Appellant filed a claim for unemployment compensation benefits. The Bureau of Employment Security disapproved the application on the ground that the termination of the appellant's employment was for wilful misconduct.*fn1 Appellant appealed the Bureau's decision and, after hearing, a referee issued his decision holding that the appellant was disqualified, not by reason of wilful misconduct, but on the ground that he had voluntarily left work without cause of a necessitous and compelling nature.*fn2
[ 21 Pa. Commw. Page 538]
From that decision the appellant appealed to the Unemployment Compensation Board of Review. The Board affirmed the referee's decision without taking testimony, and that decision was appealed to this Court at No. 437 C.D. 1973. On June 12, 1974, we remanded the record to the Board for further hearing.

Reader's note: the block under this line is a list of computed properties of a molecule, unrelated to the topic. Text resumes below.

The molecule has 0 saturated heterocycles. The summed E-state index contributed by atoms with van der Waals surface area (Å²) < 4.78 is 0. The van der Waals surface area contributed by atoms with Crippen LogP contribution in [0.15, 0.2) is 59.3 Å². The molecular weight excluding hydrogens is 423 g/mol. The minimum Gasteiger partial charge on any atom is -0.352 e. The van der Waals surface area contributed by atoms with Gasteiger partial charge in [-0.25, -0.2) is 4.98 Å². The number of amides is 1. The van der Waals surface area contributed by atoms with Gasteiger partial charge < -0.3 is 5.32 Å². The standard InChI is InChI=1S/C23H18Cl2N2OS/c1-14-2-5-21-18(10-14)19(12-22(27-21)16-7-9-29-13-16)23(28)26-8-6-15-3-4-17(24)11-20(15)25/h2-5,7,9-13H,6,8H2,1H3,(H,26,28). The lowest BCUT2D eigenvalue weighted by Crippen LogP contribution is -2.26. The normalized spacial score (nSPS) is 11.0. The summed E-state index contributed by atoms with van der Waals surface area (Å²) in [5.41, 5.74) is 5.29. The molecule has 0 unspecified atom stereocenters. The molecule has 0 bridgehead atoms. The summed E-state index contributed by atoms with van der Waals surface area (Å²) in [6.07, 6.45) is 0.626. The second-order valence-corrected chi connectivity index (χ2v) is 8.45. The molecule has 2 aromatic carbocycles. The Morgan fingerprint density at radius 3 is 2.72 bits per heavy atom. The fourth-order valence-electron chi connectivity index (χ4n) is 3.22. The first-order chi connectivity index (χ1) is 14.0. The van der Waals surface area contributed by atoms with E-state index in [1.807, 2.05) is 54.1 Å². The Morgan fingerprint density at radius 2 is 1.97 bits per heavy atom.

Another hearing was conducted by a referee acting as hearing officer for the Board. At that hearing the appellant testified fully as to the facts surrounding the termination of his positions with the UMWA and the International.
On January 29, 1975, the Board issued its decision and order, denying the appellant benefits on the ground that the appellant had voluntarily quit without cause of necessitous and compelling nature.
The appellant presses alternative grounds for reversal: (1) that the referee and Board improperly decided the case on the issue of voluntary quit because the issue originally before the Bureau was that of his alleged wilful misconduct, or (2) that his voluntarily leaving work was for the necessitous and compelling cause that his salary had been terminated.
Appellant rests his argument on the first issue upon Rule 105 of the Board of Review,*fn3 which reads:
"When an appeal is taken from a decision of the Department, the Department shall be deemed to have ruled upon all matters and questions pertaining to the claim. In hearing the appeal the tribunal shall consider the issues expressly ruled upon in the decision from which the appeal was filed. However, any issue in the case may, with the approval of the parties, be heard, if the speedy administration of justice, without prejudice to any party, will be substantially served thereby."